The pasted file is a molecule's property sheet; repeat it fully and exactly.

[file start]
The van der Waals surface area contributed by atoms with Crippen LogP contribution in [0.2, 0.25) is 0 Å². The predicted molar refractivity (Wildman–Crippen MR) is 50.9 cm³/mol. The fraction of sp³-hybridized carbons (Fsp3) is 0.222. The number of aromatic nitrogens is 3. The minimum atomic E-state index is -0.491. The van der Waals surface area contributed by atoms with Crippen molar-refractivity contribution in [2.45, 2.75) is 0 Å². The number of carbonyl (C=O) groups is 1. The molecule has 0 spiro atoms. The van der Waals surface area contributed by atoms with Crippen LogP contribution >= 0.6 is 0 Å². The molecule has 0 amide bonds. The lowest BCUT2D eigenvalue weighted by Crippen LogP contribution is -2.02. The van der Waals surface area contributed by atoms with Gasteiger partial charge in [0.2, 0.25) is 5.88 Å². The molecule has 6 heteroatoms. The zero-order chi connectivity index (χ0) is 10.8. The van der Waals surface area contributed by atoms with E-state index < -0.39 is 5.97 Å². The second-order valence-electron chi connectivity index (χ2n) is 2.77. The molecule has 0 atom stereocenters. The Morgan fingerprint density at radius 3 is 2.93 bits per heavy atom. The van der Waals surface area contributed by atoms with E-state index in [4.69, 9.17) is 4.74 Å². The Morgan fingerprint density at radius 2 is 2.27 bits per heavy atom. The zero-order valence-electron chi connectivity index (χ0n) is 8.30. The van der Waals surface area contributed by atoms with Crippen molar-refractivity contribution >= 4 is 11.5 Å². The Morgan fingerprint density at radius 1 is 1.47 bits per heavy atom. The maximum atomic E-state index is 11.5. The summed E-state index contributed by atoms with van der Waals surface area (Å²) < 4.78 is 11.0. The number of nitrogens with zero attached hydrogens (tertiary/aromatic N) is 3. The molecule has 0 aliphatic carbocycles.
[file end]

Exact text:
The van der Waals surface area contributed by atoms with Crippen LogP contribution in [0.2, 0.25) is 0 Å². The predicted molar refractivity (Wildman–Crippen MR) is 50.9 cm³/mol. The fraction of sp³-hybridized carbons (Fsp3) is 0.222. The number of aromatic nitrogens is 3. The minimum atomic E-state index is -0.491. The van der Waals surface area contributed by atoms with Crippen molar-refractivity contribution in [2.45, 2.75) is 0 Å². The number of carbonyl (C=O) groups is 1. The molecule has 0 spiro atoms. The van der Waals surface area contributed by atoms with Crippen LogP contribution >= 0.6 is 0 Å². The molecule has 0 amide bonds. The lowest BCUT2D eigenvalue weighted by Crippen LogP contribution is -2.02. The van der Waals surface area contributed by atoms with Gasteiger partial charge in [0.2, 0.25) is 5.88 Å². The molecule has 6 heteroatoms. The zero-order chi connectivity index (χ0) is 10.8. The van der Waals surface area contributed by atoms with E-state index < -0.39 is 5.97 Å². The second-order valence-electron chi connectivity index (χ2n) is 2.77. The molecule has 0 atom stereocenters. The Morgan fingerprint density at radius 3 is 2.93 bits per heavy atom. The van der Waals surface area contributed by atoms with E-state index in [4.69, 9.17) is 4.74 Å². The Morgan fingerprint density at radius 2 is 2.27 bits per heavy atom. The zero-order valence-electron chi connectivity index (χ0n) is 8.30. The van der Waals surface area contributed by atoms with Crippen molar-refractivity contribution >= 4 is 11.5 Å². The Morgan fingerprint density at radius 1 is 1.47 bits per heavy atom. The maximum atomic E-state index is 11.5. The summed E-state index contributed by atoms with van der Waals surface area (Å²) < 4.78 is 11.0. The number of nitrogens with zero attached hydrogens (tertiary/aromatic N) is 3. The molecule has 0 aliphatic carbocycles.